A small bit of my background will explain what I have experienced in my training. I started in the Bujinkan in 1987 when I was 16 years old. I had trained in other MA since the age of 9 years and had done quite well. When I say my 1st Booj instructor move I was hooked. This person had speed, power, flexibility and raw ferocity that seemed to defy reality. I began training the next class. We would condition ourselves by smashing shinai into our bodies to build up resistance to strikes we would hit anything hard. We would bare knuckle spar all the time. We would have people come to the dojo to challenge us even. We would boast all over the city that we were the best. By the time I was 20 I had had countless challenges from high ranking students from every type of Martial Arts that were in the city. I never lost. Why? I had no fear. I would never quit no matter how hurt I was. My body was a finely tuned machine for fighting and I tested it all the time.
If you are still with me here is what all of that got me.
In 1991 I went to the Texas Taikai (my 1st ever) and was blown away by sensei and others. I had also been extremely disappointed by what I saw too. I remember Mr. Severe doing a demo with his students and can attest to his skill and ferocity. I like it he trained like I did and as I thought everyone should. I saw others that I felt were not worthy of the rank that they held.
Then I met a person who shed some light on what I had seen.
Her name is Abi Allen and I will be grateful to her forever. She told me that I could learn a lot from everyone there and that I should not be closed to others. I was young and stupid (I can say it I was) and did not really get it.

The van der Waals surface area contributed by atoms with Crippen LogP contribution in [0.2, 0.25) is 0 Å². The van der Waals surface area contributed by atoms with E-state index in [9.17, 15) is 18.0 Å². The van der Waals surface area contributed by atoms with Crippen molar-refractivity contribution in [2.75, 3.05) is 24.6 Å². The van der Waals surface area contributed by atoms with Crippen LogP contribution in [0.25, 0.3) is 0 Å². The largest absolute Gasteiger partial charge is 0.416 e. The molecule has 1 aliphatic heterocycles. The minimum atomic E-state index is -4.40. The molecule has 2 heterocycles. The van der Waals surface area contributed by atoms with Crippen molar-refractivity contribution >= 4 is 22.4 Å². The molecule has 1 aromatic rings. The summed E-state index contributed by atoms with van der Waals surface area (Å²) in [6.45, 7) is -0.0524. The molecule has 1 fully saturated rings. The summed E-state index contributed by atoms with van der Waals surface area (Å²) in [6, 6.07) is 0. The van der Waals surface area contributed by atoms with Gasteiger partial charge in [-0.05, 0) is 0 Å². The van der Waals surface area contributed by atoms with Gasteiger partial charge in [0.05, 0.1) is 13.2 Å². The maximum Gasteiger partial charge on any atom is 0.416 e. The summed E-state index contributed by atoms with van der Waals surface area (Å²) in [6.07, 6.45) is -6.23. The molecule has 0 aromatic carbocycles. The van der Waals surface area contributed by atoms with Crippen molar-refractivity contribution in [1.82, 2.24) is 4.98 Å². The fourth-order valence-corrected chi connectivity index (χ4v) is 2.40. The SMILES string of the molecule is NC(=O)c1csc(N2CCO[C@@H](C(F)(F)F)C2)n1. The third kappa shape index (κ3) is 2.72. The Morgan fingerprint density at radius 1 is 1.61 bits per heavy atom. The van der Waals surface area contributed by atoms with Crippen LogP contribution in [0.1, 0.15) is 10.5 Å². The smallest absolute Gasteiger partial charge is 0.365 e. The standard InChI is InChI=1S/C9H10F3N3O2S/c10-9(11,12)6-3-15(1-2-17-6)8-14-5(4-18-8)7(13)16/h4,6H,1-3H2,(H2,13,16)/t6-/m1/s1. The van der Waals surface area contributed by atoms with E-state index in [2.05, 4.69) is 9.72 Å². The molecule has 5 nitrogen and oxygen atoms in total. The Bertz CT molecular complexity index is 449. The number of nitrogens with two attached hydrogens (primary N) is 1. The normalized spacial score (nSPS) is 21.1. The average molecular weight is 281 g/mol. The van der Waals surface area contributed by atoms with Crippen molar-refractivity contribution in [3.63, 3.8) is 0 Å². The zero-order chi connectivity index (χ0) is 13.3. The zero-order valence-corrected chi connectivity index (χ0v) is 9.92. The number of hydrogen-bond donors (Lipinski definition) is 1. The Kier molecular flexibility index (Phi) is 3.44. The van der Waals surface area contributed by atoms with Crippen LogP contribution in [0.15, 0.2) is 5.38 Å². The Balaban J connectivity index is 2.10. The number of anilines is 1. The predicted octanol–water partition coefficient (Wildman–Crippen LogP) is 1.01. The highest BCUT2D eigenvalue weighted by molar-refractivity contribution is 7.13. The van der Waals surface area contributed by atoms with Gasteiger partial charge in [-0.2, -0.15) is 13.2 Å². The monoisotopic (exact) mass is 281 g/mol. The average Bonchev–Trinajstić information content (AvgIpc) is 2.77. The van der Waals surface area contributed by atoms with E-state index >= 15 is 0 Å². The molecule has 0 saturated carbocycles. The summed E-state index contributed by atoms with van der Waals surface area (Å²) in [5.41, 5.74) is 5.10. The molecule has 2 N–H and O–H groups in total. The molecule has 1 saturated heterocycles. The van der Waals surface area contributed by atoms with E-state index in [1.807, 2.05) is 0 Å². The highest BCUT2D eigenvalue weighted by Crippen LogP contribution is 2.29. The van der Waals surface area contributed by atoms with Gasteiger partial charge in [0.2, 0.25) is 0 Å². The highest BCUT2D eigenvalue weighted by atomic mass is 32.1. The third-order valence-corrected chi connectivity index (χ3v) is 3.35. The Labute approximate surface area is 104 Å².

Sorry that this is long winded by I do have a point.
She came to Canada for my wedding and a seminar and I had the opportunity to train with her. She tried to teach me to open up but could see that I was a closed door. She then told me to show her what I had. She then proceeded to beat me like a dog for the next hour. No matter what I did she was better than me. After an hour I was exhausted and could barley move. She asked me how I felt and I told her I was beaten. She said well now we can get started. She proceeded to teach me sanshin for the next few hours and as I learned to move properly she talked to me about me, her, life, Hatsumi, ect…

I have trained the way she has instructed me from then on and have been growing ever since. What I have learned is that I am an exponentially better “fighter” than I was before but more importantly I am a better person. I do not regret my earlier training although it caused numerous bone and joint problems and I ended up with a Kidney transplant due to the severe training. But when I teach my students I train as Hatsumi and the Shihan do. The skills and methods have been tested under conditions we can just barley imagine. I have learned to trust those that have gone before me and have suffered so that I do not have to. Instead of trying to chase reality scenarios do the techniques exactly as shown by your teachers. If you do this then the fighting part will take care of itself.

Just my personal experience

Brad V

In your passing you teach me I have to live a life without regrets.  Brad, I will miss you.